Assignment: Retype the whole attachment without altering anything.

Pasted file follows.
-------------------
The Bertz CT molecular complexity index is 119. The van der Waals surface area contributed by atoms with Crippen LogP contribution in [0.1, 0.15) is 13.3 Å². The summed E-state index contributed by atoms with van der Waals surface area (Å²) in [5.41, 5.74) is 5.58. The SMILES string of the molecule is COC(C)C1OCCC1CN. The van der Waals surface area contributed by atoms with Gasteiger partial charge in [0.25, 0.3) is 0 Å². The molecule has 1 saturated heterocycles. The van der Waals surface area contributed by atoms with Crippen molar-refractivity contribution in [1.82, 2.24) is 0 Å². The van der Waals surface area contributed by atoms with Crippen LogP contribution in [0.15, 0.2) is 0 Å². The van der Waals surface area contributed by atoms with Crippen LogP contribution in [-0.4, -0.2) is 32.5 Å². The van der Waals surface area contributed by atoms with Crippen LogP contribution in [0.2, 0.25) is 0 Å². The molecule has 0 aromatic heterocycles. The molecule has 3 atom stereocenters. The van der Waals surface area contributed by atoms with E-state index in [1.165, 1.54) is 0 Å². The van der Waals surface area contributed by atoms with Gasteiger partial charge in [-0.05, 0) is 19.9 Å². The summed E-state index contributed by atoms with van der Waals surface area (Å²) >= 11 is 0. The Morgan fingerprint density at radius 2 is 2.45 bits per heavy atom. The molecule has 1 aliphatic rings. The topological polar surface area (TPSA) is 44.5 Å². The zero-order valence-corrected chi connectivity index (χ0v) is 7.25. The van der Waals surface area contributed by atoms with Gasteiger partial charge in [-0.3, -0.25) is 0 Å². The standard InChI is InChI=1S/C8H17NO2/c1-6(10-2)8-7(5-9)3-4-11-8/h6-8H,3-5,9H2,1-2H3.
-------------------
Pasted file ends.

The Bertz CT molecular complexity index is 119. The van der Waals surface area contributed by atoms with Crippen LogP contribution in [0.1, 0.15) is 13.3 Å². The summed E-state index contributed by atoms with van der Waals surface area (Å²) in [5.41, 5.74) is 5.58. The SMILES string of the molecule is COC(C)C1OCCC1CN. The van der Waals surface area contributed by atoms with Gasteiger partial charge in [0.25, 0.3) is 0 Å². The molecule has 1 saturated heterocycles. The van der Waals surface area contributed by atoms with Crippen molar-refractivity contribution in [1.82, 2.24) is 0 Å². The van der Waals surface area contributed by atoms with Crippen LogP contribution in [0.15, 0.2) is 0 Å². The van der Waals surface area contributed by atoms with Crippen LogP contribution in [-0.4, -0.2) is 32.5 Å². The van der Waals surface area contributed by atoms with Crippen LogP contribution in [0.2, 0.25) is 0 Å². The molecule has 0 aromatic heterocycles. The molecule has 3 atom stereocenters. The van der Waals surface area contributed by atoms with E-state index in [1.165, 1.54) is 0 Å². The van der Waals surface area contributed by atoms with Gasteiger partial charge in [-0.05, 0) is 19.9 Å². The summed E-state index contributed by atoms with van der Waals surface area (Å²) >= 11 is 0. The Morgan fingerprint density at radius 2 is 2.45 bits per heavy atom. The molecule has 1 aliphatic rings. The topological polar surface area (TPSA) is 44.5 Å². The zero-order valence-corrected chi connectivity index (χ0v) is 7.25. The van der Waals surface area contributed by atoms with Gasteiger partial charge in [-0.3, -0.25) is 0 Å². The standard InChI is InChI=1S/C8H17NO2/c1-6(10-2)8-7(5-9)3-4-11-8/h6-8H,3-5,9H2,1-2H3.